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Yellowstone Volcano Eruption Threat High

This article was originally published in THE EPOCH TIMES

Threat of Yellowstone Volcano Eruption Increases to ‘High,’ Says USGS

BY JACK PHILLIPSOctober 25, 2018 Updated: October 25, 2018

The U.S. Geological Survey said that it is classifying 18 volcanoes in the United States as having a “very high threat,” and it classified the Yellowstone volcano in Wyoming as “high.”

The USGS updated its volcano threat assessments list for the first time since 2006.

It said that “11 of the 18 volcanoes are located in Washington, Oregon, or California, where explosive and often snow- and ice-covered edifices can project hazards long distances to densely populated and highly developed areas.”

The danger list is topped by Kilauea in Hawaii, which has been erupting continuously in 2018.

Mount St. Helens as well as Mount Rainier in Washington, Alaska’s Redoubt Volcano, and California’s Mount Shasta are also the top five, the USGS said.

Alaska’s Mount Okmok, Akutan Island, and Mount Spurr also saw higher threat scores than in 2006, the USGS said.

The USGS has threat assessment levels of very low, low, moderate, high, and very high.

“Five of the 18 very high threat volcanoes are in Alaska near important population centers, economic infrastructure, or below busy air traffic corridors. The remaining two very high threat volcanoes are on the Island of Hawaii, where densely populated and highly developed areas now exist on the flanks of highly active volcanoes,” the agency said.

It added: “The high- and moderate-threat categories are dominated by Alaskan volcanoes. In these categories, the generally more active and more explosive volcanoes in Alaska can have a substantial effect on national and international aviation, and large eruptions from any of the moderate- to very-high-threat volcanoes could cause regional or national-scale disasters”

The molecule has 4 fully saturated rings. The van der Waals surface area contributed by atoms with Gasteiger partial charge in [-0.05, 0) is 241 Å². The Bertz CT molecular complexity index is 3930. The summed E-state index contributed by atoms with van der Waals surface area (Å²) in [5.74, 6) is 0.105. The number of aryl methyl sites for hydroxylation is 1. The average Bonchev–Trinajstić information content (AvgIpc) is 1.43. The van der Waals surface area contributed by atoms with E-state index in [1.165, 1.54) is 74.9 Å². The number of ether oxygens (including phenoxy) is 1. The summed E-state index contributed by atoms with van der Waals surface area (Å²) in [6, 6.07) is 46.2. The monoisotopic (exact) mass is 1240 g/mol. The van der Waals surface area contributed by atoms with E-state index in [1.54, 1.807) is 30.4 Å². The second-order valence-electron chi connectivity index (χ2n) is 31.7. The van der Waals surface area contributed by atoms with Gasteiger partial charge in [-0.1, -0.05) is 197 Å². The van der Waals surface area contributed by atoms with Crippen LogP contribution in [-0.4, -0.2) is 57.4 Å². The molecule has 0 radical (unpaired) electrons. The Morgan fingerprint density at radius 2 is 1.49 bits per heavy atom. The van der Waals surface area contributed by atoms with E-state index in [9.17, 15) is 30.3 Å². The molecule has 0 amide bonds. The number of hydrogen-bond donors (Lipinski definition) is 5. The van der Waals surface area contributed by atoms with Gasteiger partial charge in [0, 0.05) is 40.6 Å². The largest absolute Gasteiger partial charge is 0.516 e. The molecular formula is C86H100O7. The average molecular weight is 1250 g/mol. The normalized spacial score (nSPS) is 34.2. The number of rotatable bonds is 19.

Threat scores rose for Oregon’s Newberry Volcano as well as Wyoming’s Yellowstone. The Yellowstone caldera is listed as “high” by the USGS.

There are 161 active volcanoes in the U.S.

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Homesteading and Prepping

Homesteading and prepping

Differences Homesteading and Prepping

Not all preppers are homesteaders but I do believe that all homesteaders are preppers. It just seems that homesteading and prepping go together. Preppers plan and stock supplies for a possible future crisis. Homesteaders prepare every day because it is their lifestyle to do just that.

Prepping in the city and suburbs

We have friends who live in the city who have about 30 days of food and water stored. A couple of firearms and ammunition and some other things they call themselves preppers. Now only one of them has ever hunted none have gardens. We also have a friend who lives in the suburbs has stored food and water. Firearms and ammunition can hunt and fish, raises chickens, rabbits and has a garden plot in his backyard.

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Off Grid Homesteading

Then there’s us we live off grid on our homestead we grow the majority of our food. We preserve it by canning fruits and vegetables, we also dry and pack it in an airtight jar. We raise chickens, ducks, geese, and turkeys for eggs and meat. Duck eggs are great for baking. We also raise goats, sheep, for milk and meat we have a milk cow. We raise one or two beef steers and pigs to butcher each year. Plus there is usually a deer or elk to put up each year. We have a smokehouse for smoking some of the meat like ham and bacon, sausage and fish.

We can always count on our neighbors when needed and they can count on us.

So not all preppers are homesteaders but all homesteaders are preppers we work each and every day to survive.

We probably won’t even notice if we’re hit with an EMP because our power is solar, we heat with wood. All of our appliances are propane and we have a propane generator for backup when needed.

self sufficient life